Irish Language

Conas atá tú? For a good brief overview of the Irish language see:

Or even Caide mar atá tú.

The following borrowed from a sister site to fix a broken link

If you're talking about the page on WhyClublet, the link worked for me...

I wrote up some stuff applicable to both ScotsGaelic? and the Irish under GaelicLanguage -- KeithGaughan?

See the following Ethnologue entries:

For numbers of speakers in the UK, see

For numbers in Ireland, see

Extracted from LanguagesWithoutScripts (found on a SisterSite) The language I speak calls itself Gaeilge. It is part of a language group which linguists call Goidelic languages, or Q Celtic. The other languages in that group are Scots Gaelic and Manx. Most speakers of Irish refer to the language as Irish when speaking English.

Goidelic having split from Brythonic somewhere in the first millennium B.C. The Brythonic Celtic languages included Welsh, Breton and Cornish. -- ps

There is a long history of contact between Ireland and England, and at various times the language has been called Irish, Erse and Gaelic.

There are political and historical overtones to all of these.

Irish has no equivalent to the Academie Francais, so I guess the best authority I can quote is the written Irish Constitution.

Not strictly true. There is the Caighdeán Oifigiúil but, as the name implies, it's only an official ConLang that isn't really used outside the civil services and media. -- KeithGaughan?

Article 8.1 states The Irish language as the national language is the first official language. See

The issue of scripts is trickier. Prior to the introduction of Christianity to Ireland in the fifth century, the learned classes passed knowledge on by word of mouth only. There was a script, Ogham which was used for short inscriptions, but was not very flexible. More information in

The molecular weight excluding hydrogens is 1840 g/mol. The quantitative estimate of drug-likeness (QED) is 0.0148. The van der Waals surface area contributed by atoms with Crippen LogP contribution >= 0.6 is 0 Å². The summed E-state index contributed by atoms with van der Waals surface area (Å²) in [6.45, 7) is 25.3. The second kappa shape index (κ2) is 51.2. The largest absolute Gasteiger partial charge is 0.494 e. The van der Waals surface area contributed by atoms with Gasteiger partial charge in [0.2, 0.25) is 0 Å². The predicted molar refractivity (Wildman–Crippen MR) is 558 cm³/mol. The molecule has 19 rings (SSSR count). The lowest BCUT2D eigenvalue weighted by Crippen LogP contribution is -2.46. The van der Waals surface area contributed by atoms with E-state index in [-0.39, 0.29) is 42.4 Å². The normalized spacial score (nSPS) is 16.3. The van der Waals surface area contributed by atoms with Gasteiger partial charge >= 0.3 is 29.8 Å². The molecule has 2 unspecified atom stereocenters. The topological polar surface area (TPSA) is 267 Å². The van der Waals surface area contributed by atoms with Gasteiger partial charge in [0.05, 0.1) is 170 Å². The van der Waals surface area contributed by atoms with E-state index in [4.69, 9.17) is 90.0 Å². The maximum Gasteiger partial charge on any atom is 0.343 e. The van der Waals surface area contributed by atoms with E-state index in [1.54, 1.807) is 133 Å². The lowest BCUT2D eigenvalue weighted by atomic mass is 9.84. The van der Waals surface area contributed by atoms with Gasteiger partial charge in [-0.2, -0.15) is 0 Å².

With the coming of Christianity came the Latin alphabet, and there is a continuous written record in Irish going back to the sixth century.

The letters used are a subset of the normal Latin ones, abcdefghilmnoprstu. In addition, vowels are lengthened by adding an accent á etc.

Some of the manuscripts used abbreviations for combinations of letters, a very common combination is a consonant followed by a h, this became a dot over the consonant, in a similar fashion to the e following a vowel in German becoming an Umlaut.

That's a bit ass-backwards. The séimhiú (punctus delens) came first. It first came into the written language to mark when f was unpronounced though séimhiú. It later spead to the other letters as it became identified with the phenomenon rather than just marking unpronounced letters. The use of h is quite recent, coming about because typewriters and printing presses with the punctus delens were rare at best. H (the only purpose of which in the written language till then was to prevent hiatus) was just a convenient letter. -- KeithGaughan?

The first books printed in Irish used a Font based on the handwritten manuscripts, and used a dot over the consonants. I don't have a source for this information in English; I'll try to find one. But you will find pictures of these fonts, and true type versions for windows at Some history on the fonts in English is at

Since the 1930s, a mix of Roman and Gaelic fonts were used in printing and handwriting, since about the 1960s only Roman characters have been used. The Gaelic fonts are experiencing a revival because True Type and Unicode makes it easier for computers to deal with them. -- Aonghus Ó hAlmhain

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